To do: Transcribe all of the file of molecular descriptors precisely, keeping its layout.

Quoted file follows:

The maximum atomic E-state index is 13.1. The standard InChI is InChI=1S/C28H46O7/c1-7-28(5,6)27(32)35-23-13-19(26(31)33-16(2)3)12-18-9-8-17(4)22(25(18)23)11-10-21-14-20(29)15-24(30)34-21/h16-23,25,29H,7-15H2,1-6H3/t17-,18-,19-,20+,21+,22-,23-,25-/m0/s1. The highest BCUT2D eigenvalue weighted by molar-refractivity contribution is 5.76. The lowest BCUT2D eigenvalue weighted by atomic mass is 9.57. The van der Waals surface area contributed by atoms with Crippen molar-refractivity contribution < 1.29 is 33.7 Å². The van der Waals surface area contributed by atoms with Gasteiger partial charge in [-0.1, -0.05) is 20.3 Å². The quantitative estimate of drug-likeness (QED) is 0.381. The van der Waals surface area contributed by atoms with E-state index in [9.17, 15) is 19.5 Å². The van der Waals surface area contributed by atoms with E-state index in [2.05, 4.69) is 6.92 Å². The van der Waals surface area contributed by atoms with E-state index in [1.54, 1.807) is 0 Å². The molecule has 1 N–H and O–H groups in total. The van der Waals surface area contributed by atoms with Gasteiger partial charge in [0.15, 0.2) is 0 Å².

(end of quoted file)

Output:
The maximum atomic E-state index is 13.1. The standard InChI is InChI=1S/C28H46O7/c1-7-28(5,6)27(32)35-23-13-19(26(31)33-16(2)3)12-18-9-8-17(4)22(25(18)23)11-10-21-14-20(29)15-24(30)34-21/h16-23,25,29H,7-15H2,1-6H3/t17-,18-,19-,20+,21+,22-,23-,25-/m0/s1. The highest BCUT2D eigenvalue weighted by molar-refractivity contribution is 5.76. The lowest BCUT2D eigenvalue weighted by atomic mass is 9.57. The van der Waals surface area contributed by atoms with Crippen molar-refractivity contribution < 1.29 is 33.7 Å². The van der Waals surface area contributed by atoms with Gasteiger partial charge in [-0.1, -0.05) is 20.3 Å². The quantitative estimate of drug-likeness (QED) is 0.381. The van der Waals surface area contributed by atoms with E-state index in [9.17, 15) is 19.5 Å². The van der Waals surface area contributed by atoms with E-state index in [2.05, 4.69) is 6.92 Å². The van der Waals surface area contributed by atoms with E-state index in [1.54, 1.807) is 0 Å². The molecule has 1 N–H and O–H groups in total. The van der Waals surface area contributed by atoms with Gasteiger partial charge in [0.15, 0.2) is 0 Å².